Back to Writing about yourself and others

10. Thinking about the emotive aspects of writing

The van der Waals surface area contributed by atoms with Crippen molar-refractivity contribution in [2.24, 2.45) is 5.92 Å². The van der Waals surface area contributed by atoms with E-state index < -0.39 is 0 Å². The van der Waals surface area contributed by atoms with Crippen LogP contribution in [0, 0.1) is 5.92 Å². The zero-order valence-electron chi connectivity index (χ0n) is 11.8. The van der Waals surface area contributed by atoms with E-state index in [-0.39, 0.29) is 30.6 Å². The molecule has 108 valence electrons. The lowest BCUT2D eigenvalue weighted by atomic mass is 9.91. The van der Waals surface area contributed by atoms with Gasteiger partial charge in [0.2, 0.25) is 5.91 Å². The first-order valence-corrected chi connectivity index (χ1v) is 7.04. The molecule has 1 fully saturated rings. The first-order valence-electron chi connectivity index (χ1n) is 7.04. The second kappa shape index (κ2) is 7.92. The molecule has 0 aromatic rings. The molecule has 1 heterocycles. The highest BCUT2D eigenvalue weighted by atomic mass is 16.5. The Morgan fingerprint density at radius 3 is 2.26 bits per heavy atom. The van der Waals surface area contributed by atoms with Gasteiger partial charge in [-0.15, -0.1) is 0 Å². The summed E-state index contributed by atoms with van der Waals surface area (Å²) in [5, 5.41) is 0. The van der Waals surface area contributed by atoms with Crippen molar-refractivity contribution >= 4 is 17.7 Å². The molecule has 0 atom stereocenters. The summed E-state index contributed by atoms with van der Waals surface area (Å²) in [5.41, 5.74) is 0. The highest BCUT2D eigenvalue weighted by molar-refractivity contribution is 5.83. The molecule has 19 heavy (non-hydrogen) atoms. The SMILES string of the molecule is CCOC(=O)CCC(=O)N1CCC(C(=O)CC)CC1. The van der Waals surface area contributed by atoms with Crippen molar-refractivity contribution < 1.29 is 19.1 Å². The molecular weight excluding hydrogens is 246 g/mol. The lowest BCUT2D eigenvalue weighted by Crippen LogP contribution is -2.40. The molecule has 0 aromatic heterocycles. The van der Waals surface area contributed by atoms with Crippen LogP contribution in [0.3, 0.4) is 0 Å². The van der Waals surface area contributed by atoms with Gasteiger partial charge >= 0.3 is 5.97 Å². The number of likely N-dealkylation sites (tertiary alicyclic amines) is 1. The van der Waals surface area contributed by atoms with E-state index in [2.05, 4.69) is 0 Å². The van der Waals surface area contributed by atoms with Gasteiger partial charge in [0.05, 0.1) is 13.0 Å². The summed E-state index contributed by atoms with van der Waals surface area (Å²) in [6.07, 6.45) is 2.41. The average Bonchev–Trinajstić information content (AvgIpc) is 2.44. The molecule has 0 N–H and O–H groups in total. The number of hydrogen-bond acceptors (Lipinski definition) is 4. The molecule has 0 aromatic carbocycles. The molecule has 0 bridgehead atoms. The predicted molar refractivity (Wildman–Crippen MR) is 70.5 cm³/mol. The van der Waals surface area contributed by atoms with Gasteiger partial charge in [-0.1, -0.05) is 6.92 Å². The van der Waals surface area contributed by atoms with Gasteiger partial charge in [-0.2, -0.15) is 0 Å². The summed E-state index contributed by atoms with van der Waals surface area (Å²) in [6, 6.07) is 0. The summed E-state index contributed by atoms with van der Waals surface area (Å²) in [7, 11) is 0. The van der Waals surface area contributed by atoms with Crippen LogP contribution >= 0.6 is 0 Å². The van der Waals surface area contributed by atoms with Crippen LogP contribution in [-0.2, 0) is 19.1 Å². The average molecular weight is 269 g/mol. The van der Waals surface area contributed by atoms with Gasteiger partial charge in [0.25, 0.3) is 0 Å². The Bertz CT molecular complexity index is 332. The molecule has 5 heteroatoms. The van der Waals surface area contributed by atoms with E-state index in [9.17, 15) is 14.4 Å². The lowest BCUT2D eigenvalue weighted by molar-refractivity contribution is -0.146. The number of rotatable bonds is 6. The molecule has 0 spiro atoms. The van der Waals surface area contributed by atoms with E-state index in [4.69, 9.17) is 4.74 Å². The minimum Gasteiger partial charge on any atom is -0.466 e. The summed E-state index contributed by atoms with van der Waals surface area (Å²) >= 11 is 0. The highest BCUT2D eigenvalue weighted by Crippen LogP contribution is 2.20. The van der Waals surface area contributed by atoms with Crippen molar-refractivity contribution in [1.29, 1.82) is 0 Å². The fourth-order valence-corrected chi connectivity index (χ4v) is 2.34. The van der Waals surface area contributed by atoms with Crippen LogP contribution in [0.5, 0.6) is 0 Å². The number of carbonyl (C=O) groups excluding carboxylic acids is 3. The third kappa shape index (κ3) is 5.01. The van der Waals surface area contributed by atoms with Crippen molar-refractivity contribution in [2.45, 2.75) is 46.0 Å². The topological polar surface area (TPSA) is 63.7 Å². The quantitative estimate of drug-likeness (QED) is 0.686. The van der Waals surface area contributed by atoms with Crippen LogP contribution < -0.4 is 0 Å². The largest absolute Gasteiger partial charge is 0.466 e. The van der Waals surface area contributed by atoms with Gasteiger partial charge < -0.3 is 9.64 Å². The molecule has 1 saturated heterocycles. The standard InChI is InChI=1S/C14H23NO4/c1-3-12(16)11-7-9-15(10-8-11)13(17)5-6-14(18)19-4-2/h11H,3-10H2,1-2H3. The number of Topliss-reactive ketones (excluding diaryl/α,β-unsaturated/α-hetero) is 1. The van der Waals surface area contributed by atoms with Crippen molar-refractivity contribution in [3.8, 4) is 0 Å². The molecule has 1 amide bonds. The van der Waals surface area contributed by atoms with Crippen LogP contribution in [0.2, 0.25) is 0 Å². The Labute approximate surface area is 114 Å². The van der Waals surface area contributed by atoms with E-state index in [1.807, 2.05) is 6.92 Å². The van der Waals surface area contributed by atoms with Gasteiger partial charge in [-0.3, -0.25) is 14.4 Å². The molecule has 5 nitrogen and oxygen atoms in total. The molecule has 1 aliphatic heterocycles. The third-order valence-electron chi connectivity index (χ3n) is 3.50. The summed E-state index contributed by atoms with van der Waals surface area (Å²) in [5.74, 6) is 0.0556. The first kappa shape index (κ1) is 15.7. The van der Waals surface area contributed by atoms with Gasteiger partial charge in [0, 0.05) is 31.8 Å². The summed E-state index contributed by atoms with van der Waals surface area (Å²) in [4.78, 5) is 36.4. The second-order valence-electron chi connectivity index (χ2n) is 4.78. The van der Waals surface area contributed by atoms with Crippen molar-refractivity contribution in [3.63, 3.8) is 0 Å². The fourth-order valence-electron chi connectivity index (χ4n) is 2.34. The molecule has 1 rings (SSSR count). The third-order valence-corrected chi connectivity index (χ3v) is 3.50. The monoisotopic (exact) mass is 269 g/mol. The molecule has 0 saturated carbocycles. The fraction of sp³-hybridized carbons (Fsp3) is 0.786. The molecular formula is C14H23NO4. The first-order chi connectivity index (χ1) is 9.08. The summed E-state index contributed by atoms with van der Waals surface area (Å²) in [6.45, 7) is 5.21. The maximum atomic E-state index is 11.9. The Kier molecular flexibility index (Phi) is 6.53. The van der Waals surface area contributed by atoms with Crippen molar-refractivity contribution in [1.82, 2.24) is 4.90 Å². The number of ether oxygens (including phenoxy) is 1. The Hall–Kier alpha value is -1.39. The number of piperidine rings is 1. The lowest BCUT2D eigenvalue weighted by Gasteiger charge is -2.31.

Given the content of social work writing, and the potential consequences for people’s lives, it is not surprising that writing is an emotive activity, that is, generating all sorts of feelings (e.g. anger, upset, sadness, frustration). Such emotions can surface even when you are engaging in what is often to be considered ‘routine’ writing, for example a brief case note or email. Take a moment to reflect on any writing that  you have found emotionally challenging. Note down any factors that you think contributed to that particular piece of writing being an emotive activity for you. Try and think about factors other than the content of the writing.